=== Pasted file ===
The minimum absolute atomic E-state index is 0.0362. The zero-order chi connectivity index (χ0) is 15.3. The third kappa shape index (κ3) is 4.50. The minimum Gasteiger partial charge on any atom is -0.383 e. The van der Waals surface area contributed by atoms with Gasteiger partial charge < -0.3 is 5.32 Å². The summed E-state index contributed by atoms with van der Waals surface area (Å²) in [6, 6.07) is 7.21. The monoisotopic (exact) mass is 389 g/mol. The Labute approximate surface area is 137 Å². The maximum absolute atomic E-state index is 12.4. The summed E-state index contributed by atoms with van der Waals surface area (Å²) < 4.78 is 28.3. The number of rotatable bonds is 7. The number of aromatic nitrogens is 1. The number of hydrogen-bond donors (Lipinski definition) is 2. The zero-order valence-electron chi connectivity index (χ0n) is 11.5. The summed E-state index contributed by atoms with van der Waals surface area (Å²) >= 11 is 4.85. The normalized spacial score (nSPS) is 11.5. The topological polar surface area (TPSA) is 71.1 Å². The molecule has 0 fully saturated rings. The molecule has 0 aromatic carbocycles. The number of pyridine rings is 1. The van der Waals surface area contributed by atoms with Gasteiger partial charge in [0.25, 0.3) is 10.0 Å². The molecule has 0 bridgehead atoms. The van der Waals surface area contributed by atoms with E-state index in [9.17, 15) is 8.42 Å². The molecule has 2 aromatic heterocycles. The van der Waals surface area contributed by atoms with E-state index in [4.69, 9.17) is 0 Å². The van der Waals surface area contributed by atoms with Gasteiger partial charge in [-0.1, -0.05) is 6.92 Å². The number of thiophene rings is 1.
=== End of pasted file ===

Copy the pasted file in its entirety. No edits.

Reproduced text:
The minimum absolute atomic E-state index is 0.0362. The zero-order chi connectivity index (χ0) is 15.3. The third kappa shape index (κ3) is 4.50. The minimum Gasteiger partial charge on any atom is -0.383 e. The van der Waals surface area contributed by atoms with Gasteiger partial charge < -0.3 is 5.32 Å². The summed E-state index contributed by atoms with van der Waals surface area (Å²) in [6, 6.07) is 7.21. The monoisotopic (exact) mass is 389 g/mol. The Labute approximate surface area is 137 Å². The maximum absolute atomic E-state index is 12.4. The summed E-state index contributed by atoms with van der Waals surface area (Å²) < 4.78 is 28.3. The number of rotatable bonds is 7. The number of aromatic nitrogens is 1. The number of hydrogen-bond donors (Lipinski definition) is 2. The zero-order valence-electron chi connectivity index (χ0n) is 11.5. The summed E-state index contributed by atoms with van der Waals surface area (Å²) >= 11 is 4.85. The normalized spacial score (nSPS) is 11.5. The topological polar surface area (TPSA) is 71.1 Å². The molecule has 0 fully saturated rings. The molecule has 0 aromatic carbocycles. The number of pyridine rings is 1. The van der Waals surface area contributed by atoms with Gasteiger partial charge in [0.25, 0.3) is 10.0 Å². The molecule has 0 bridgehead atoms. The van der Waals surface area contributed by atoms with E-state index in [9.17, 15) is 8.42 Å². The molecule has 2 aromatic heterocycles. The van der Waals surface area contributed by atoms with E-state index in [4.69, 9.17) is 0 Å². The van der Waals surface area contributed by atoms with Gasteiger partial charge in [-0.1, -0.05) is 6.92 Å². The number of thiophene rings is 1.